I’ve always prided myself on being early. On time for me isn’t a literal term as much as it is being early for every appointment, engagement, or event.
Just ask my wife. It’s not enough that we arrive at the airport an hour before departure. An hour and a half gives me more comfort—two is even better.
After 14 years of marriage, it still drives her nuts. Some things I can change about myself. This one I’d prefer to leave alone.
Rewind 16 years ago. I’ve recently graduated from university and quickly need a job to pay for that valuable and expensive degree.
Some school pals let me know that they’ve just landed a job on a labouring crew for a shutdown at one of Edmonton’s large petroleum refining facilities in its industrial heartland. They tell me they can get me on if I’m interested, and I say, “Of course!” I’m no stranger to hard work and the money is good so I take it.
We get to work and it’s intense. Twelve- to fifteen-hour days in the middle of the summer leave us ready for bed at night with the feeling of a job well done. This is a major shutdown at this facility so days turn into weeks, and we do little but eat, sleep, and work.
I don’t own a vehicle so I rely on one of my buddies to get me to and from work each day. One morning, my ride doesn’t show up on time. My friend “decided” to sleep in.
As two minutes turn into five, then ten, then twenty, the early bird within me goes into panic mode. I try calling him multiple times. No answer.
I call the contractor we work for and leave a message. I tell them my ride hasn't shown up, I will be late, but will be there as soon as possible.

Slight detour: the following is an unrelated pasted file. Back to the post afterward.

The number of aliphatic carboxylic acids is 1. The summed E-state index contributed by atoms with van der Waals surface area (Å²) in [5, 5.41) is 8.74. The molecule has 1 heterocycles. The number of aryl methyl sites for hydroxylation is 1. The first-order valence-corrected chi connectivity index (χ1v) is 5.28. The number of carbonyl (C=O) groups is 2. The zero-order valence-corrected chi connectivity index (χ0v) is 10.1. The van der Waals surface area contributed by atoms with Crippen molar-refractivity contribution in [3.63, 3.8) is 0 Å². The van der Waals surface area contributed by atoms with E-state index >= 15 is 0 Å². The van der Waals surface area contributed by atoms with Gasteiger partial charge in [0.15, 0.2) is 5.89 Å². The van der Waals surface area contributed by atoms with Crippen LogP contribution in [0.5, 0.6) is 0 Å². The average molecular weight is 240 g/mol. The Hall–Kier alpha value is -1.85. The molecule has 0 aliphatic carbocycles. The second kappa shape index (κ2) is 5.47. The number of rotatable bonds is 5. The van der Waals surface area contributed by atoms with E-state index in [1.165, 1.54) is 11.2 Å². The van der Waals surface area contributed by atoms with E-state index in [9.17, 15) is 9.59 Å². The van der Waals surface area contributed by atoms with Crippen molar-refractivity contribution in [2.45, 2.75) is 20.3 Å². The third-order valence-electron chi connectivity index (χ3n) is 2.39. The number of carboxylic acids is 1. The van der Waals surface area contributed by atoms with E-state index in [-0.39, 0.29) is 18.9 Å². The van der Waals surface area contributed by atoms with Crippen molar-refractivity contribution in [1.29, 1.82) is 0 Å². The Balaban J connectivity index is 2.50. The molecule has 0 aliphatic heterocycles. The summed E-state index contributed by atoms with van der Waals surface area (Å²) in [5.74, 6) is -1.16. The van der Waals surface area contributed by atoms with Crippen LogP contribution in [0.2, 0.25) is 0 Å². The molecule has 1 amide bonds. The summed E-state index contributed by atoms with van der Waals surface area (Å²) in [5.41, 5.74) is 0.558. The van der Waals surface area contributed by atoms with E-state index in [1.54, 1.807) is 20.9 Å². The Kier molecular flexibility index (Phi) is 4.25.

Eventually, my buddy shows up and we arrive at work—a full hour late.
While being assigned our duties for the day, I have the “good fortune” of running into the top boss and owner of our company. I know he is a hothead at the best of times, and I don't relish what will come next.
When he hears about my late arrival, he gives me the verbal beating of a lifetime—complete with every creative piece of profanity known to humanity.
It is bad enough that he berates me, but he does so in front of my supervisors and coworkers. I feel about two feet tall and absolutely humiliated.
If I didn't need the money, I may have returned his insults and walked off the job. Instead, I suck up what very little pride I have left and dutifully go to my work assignment.
They say that what doesn’t kill you makes you stronger. I’m not always sure about that, but this situation did prepare me for something more.
Only two years later, I found myself employed as a CLAC representative, and my humiliating experience with the top boss gave me more empathy and understanding of what our members sometimes face. We did not have a union at the plant, and the incident gave me more understanding of the need for workers to have strong representation.
Good worker advocacy is as important today as it has been forever. Some of the challenges workers and companies face today are new, but the need to treat people with dignity and respect is the same as it has ever been.
Strong representation helps create a work community that doesn’t tolerate workers being humiliated and not given the respect they deserve. It helps facilitate a culture where innocent mistakes can be understood, with the ongoing need to improve—even if late on arrival.